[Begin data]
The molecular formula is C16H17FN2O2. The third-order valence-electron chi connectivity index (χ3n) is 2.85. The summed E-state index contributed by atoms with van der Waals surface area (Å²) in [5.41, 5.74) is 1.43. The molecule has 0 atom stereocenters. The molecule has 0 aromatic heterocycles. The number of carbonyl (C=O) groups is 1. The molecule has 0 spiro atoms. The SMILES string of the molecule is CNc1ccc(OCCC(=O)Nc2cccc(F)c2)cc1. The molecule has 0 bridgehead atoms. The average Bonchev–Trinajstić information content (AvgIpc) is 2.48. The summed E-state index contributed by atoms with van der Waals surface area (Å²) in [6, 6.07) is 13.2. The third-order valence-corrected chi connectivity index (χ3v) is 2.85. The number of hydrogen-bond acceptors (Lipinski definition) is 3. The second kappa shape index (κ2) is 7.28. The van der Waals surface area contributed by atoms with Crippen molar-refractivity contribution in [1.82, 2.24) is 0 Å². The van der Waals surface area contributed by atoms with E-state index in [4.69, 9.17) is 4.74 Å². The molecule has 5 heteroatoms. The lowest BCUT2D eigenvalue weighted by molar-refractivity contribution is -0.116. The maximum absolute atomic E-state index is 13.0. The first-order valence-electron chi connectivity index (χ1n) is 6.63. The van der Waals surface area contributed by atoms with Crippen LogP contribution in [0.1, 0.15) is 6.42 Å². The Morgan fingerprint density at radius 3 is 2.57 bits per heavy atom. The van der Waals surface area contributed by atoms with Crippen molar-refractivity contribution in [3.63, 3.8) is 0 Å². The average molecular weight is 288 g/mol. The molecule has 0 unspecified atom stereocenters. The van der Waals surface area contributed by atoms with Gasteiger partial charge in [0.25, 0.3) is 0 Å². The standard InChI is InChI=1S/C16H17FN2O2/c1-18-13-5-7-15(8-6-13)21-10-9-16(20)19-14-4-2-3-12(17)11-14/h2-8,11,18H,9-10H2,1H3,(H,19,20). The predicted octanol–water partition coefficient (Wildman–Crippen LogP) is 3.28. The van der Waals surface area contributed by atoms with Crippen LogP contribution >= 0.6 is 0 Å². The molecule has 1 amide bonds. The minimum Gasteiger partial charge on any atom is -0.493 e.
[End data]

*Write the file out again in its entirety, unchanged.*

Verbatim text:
The molecular formula is C16H17FN2O2. The third-order valence-electron chi connectivity index (χ3n) is 2.85. The summed E-state index contributed by atoms with van der Waals surface area (Å²) in [5.41, 5.74) is 1.43. The molecule has 0 atom stereocenters. The molecule has 0 aromatic heterocycles. The number of carbonyl (C=O) groups is 1. The molecule has 0 spiro atoms. The SMILES string of the molecule is CNc1ccc(OCCC(=O)Nc2cccc(F)c2)cc1. The molecule has 0 bridgehead atoms. The average Bonchev–Trinajstić information content (AvgIpc) is 2.48. The summed E-state index contributed by atoms with van der Waals surface area (Å²) in [6, 6.07) is 13.2. The third-order valence-corrected chi connectivity index (χ3v) is 2.85. The number of hydrogen-bond acceptors (Lipinski definition) is 3. The second kappa shape index (κ2) is 7.28. The van der Waals surface area contributed by atoms with Crippen molar-refractivity contribution in [1.82, 2.24) is 0 Å². The van der Waals surface area contributed by atoms with E-state index in [4.69, 9.17) is 4.74 Å². The molecule has 5 heteroatoms. The lowest BCUT2D eigenvalue weighted by molar-refractivity contribution is -0.116. The maximum absolute atomic E-state index is 13.0. The first-order valence-electron chi connectivity index (χ1n) is 6.63. The van der Waals surface area contributed by atoms with Crippen LogP contribution in [0.1, 0.15) is 6.42 Å². The Morgan fingerprint density at radius 3 is 2.57 bits per heavy atom. The van der Waals surface area contributed by atoms with Crippen molar-refractivity contribution in [3.63, 3.8) is 0 Å². The average molecular weight is 288 g/mol. The molecule has 0 unspecified atom stereocenters. The van der Waals surface area contributed by atoms with Gasteiger partial charge in [0.25, 0.3) is 0 Å². The standard InChI is InChI=1S/C16H17FN2O2/c1-18-13-5-7-15(8-6-13)21-10-9-16(20)19-14-4-2-3-12(17)11-14/h2-8,11,18H,9-10H2,1H3,(H,19,20). The predicted octanol–water partition coefficient (Wildman–Crippen LogP) is 3.28. The van der Waals surface area contributed by atoms with Crippen LogP contribution >= 0.6 is 0 Å². The molecule has 1 amide bonds. The minimum Gasteiger partial charge on any atom is -0.493 e.